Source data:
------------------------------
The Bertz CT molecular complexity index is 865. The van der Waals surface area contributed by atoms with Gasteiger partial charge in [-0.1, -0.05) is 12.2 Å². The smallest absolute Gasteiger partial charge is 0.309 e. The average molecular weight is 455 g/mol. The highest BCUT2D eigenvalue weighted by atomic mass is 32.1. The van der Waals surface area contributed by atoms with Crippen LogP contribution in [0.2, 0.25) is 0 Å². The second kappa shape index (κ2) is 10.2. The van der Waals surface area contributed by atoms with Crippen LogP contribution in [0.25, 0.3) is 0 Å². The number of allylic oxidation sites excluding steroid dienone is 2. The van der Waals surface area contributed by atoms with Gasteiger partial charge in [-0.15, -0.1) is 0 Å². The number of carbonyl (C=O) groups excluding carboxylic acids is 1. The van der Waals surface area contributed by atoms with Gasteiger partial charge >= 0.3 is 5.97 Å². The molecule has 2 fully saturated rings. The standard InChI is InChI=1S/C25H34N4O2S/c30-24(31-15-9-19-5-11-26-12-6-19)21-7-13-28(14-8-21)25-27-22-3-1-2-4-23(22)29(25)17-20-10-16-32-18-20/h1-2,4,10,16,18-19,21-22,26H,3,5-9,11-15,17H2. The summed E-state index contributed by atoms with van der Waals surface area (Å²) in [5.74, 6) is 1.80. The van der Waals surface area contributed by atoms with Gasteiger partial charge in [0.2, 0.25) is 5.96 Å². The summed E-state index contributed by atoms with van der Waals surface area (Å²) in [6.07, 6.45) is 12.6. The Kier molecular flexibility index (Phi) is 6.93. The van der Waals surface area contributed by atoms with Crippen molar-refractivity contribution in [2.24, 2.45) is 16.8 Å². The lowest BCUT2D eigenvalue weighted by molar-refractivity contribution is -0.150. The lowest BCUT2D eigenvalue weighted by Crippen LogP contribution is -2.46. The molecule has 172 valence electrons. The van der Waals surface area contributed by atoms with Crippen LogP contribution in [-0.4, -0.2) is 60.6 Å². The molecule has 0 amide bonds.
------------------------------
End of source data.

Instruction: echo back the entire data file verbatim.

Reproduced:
The Bertz CT molecular complexity index is 865. The van der Waals surface area contributed by atoms with Gasteiger partial charge in [-0.1, -0.05) is 12.2 Å². The smallest absolute Gasteiger partial charge is 0.309 e. The average molecular weight is 455 g/mol. The highest BCUT2D eigenvalue weighted by atomic mass is 32.1. The van der Waals surface area contributed by atoms with Crippen LogP contribution in [0.2, 0.25) is 0 Å². The second kappa shape index (κ2) is 10.2. The van der Waals surface area contributed by atoms with Crippen LogP contribution in [0.25, 0.3) is 0 Å². The number of allylic oxidation sites excluding steroid dienone is 2. The van der Waals surface area contributed by atoms with Gasteiger partial charge in [-0.15, -0.1) is 0 Å². The number of carbonyl (C=O) groups excluding carboxylic acids is 1. The van der Waals surface area contributed by atoms with Gasteiger partial charge >= 0.3 is 5.97 Å². The molecule has 2 fully saturated rings. The standard InChI is InChI=1S/C25H34N4O2S/c30-24(31-15-9-19-5-11-26-12-6-19)21-7-13-28(14-8-21)25-27-22-3-1-2-4-23(22)29(25)17-20-10-16-32-18-20/h1-2,4,10,16,18-19,21-22,26H,3,5-9,11-15,17H2. The summed E-state index contributed by atoms with van der Waals surface area (Å²) in [5.74, 6) is 1.80. The van der Waals surface area contributed by atoms with Gasteiger partial charge in [0.2, 0.25) is 5.96 Å². The summed E-state index contributed by atoms with van der Waals surface area (Å²) in [6.07, 6.45) is 12.6. The Kier molecular flexibility index (Phi) is 6.93. The van der Waals surface area contributed by atoms with Crippen molar-refractivity contribution in [2.24, 2.45) is 16.8 Å². The lowest BCUT2D eigenvalue weighted by molar-refractivity contribution is -0.150. The lowest BCUT2D eigenvalue weighted by Crippen LogP contribution is -2.46. The molecule has 172 valence electrons. The van der Waals surface area contributed by atoms with Crippen LogP contribution in [-0.4, -0.2) is 60.6 Å². The molecule has 0 amide bonds.